Author: Campbell, Bruce

The Trainwreck of Ambition

The day started out like any other. I began my day with strenuous calisthenics, which consisted of lifting 220 pounds just getting out of bed. I padded into the kitchen, put on a pot of some “nerve mud”, pried the cat off of my leg and sat down to check my e-mail. There was an interesting item from a promoter, forwarding a notice that a singer/songwriter duo was looking for a bass player for some “west coast” gigs, and they had charts for all their songs. If a shiver went down my spine, I did not notice it.

“Hmmm..”. I hummed. “I’m a bass player, of sorts. I like playing on the west coast, I’ve read a chart or two – I think I’ll look into this!”. So I responded to the e-mail contact information, providing some information about myself, where I’ve played, etc etc. As God as my witness, I didn’t veer from the truth one iota.

Presently, I heard from one of the singer/songwriters in the duet, and we traded a few e-mails, and a few phone calls, and I passed the initial “Is this guy a jerk?” test, and they mailed me a CD and some charts. I listened to the CD and realized a couple of things right off the bat.

One, these were good musicians and very good songwriters – good to know. Secondly, the way the material was produced on the album was not very acoustic based, for the most part. There was lots of special effects, some piano, some drums, but I could imagine the material being presented as an acoustic duo (with a standup bass accompaniment), so no big deal, I guess.

Third, this music was not even close to Bluegrass. This had me a little wary – it was clearly outside my comfort zone. But, they HAD provided charts, and I was born to have adventure, so I grabbed my fedora and bullwhip and set about playing along with the CD, using the charts as a crutch.

Have you ever had a really, really bad knot in your shoelace? The kind where the laces seem to disappear into a hard knot with no discernable entry points? This is how this seemed. Even with the charts, I had a hard time following this stuff. And yet, it seemed to yield to concerted effort, at least a bit. The harder it seemed, the more I dove in; and I began, just barely, to learn these songs.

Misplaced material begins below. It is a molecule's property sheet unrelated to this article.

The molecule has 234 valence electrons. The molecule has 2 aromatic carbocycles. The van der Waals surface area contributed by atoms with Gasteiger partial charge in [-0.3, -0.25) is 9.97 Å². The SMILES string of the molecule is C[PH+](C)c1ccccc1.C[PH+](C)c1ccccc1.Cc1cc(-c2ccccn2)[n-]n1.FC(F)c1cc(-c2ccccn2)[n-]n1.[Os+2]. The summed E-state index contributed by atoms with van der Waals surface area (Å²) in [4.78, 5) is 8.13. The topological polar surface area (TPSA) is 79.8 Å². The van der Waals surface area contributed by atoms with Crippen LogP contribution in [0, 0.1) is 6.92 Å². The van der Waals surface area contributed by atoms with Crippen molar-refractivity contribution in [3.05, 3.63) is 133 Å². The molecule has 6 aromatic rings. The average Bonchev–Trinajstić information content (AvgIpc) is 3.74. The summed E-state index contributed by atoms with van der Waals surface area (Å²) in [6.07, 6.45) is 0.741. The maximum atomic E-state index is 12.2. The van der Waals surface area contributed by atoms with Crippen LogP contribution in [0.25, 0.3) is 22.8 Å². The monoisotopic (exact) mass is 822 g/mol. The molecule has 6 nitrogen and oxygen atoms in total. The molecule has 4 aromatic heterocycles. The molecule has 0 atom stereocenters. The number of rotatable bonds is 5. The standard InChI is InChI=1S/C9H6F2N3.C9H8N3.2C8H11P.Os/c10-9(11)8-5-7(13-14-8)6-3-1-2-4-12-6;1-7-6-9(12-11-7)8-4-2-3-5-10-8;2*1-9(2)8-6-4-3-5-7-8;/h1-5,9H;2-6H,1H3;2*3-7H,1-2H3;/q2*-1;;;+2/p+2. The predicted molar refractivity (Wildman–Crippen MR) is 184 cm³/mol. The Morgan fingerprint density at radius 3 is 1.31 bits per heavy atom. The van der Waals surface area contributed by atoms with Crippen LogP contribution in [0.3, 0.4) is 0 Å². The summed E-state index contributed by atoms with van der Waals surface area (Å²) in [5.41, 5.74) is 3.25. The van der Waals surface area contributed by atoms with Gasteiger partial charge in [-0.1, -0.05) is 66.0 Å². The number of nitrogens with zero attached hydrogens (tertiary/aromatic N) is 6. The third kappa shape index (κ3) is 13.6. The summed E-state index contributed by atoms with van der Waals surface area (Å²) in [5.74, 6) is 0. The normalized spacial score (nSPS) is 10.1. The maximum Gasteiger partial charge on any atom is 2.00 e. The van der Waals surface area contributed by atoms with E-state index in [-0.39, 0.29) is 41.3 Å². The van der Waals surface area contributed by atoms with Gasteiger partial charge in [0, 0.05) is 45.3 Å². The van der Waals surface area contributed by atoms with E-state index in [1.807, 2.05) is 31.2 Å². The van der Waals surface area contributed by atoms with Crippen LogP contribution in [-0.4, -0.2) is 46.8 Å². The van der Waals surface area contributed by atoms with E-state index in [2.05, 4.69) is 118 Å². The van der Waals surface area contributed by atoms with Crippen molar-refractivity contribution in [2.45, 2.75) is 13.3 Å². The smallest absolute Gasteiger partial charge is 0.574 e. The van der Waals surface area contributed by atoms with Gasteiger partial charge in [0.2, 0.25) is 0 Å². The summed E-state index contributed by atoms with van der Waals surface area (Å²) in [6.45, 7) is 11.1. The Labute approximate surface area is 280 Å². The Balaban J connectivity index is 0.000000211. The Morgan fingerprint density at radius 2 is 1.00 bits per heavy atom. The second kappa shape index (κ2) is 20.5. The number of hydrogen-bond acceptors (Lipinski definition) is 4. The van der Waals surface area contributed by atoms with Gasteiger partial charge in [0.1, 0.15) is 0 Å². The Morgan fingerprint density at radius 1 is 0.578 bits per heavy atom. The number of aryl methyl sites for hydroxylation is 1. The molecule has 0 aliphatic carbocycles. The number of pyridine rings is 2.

I had a session with the amazing duo, and learned that the CD was just under half the songs in their two hour set. An uncomfortable buzzing began at the back of my skull, but I ignored it. I slogged through the songs on the CD with the singer/songwriters, and we whipped through the other 60% of their set. Some of the songs had no charts, and my only notes were things like “mostly in Bb”.

I did a gig at a coffee house with the singer/songwriters, and suddenly the charts appeared as if they were in Cyrillic. Some of the songs I thought I had made good progress on I got completely lost on, while others I actually caught the rudiments of a groove. I could have made omelets for everyone in the house with all the eggs I laid that night. But, the duo, besides being talented, are also great fellows, and told me I did great (I even got a hug from one), and I slinked home.

Thus began an obsession. Every free moment I had, I went into my music room with my music stand and CD and charts and played until I was drenched in sweat. The singer/songwriters, ever supportive, (these are REALLY nice guys!) sent me MP3s of the other songs, and I tried to get the whole set down pat. I didn’t see much of my family – if I didn’t have a band rehearsal or another gig, I was in the garage, feverishly trying to close the gap on this material. Friends noticed that e-mails were not being responded to.

The songs are great, and I really wanted to give these guys a full dose of the patented Bruce the Bass Man mojo, and help them shine.

I went to another rehearsal and my confidence was good. I had worked very, VERY hard on this material, and indeed, much less of it was mysterious – the hard parts remaining were, in large part, the nooks and crannies of the songs’ arrangements. There were a multitude of places where verse 3 is slightly different than verse 1, and many of the songs have elaborate ending codas that consist of bits and parts of the rest of the song. “I can do this!”, I triumphantly proclaimed, and prepared to dive back into the practice room.

And I did just that, but something very serious happened – it dawned on me that I wasn’t enjoying any of this at all. I accepted a challenge, and was doggedly trying to meet that challenge, but somewhere a fundamental truth was missed – that music is supposed to be fun. I had run into an absolute brick wall, where trying to play utterly unfamiliar songs in an unfamiliar musical idiom laid bare the limitations of my talent, my time, and my resolve. My ambition and confidence had absolutely outstripped my abilities, and the realization of this was shameful, and humiliating. I had to call these guys and let them know I had to bail, that I was throwing in the towel. It will be a while before I will stop feeling a knot in my gut when I think about this.

Will I make this mistake again? Almost certainly. I may actually be a slightly better musician for the experience, but I can’t be sure of that. I like to test my limits, and I have taken chances like this before with very good results. This time, it bit me hard, and I’m still working in getting my smile back. Did I learn something? I think so, and this is it: if you discover yourself NOT having fun playing music, something is very wrong, and you should examine your course of action immediately – if the course doesn’t appear to lead to fun, take the next exit off that Highway of Pain.

(Doctor’s note: Bruce’s singed wings are expected to heal completely. The duo he was referring to is called Kunkel & Harris – check them out if they play anywhere near you!)

Posted:  9/23/2009

Copyright © 2002 California Bluegrass Association. All rights reserved.
Comments? Questions? Please email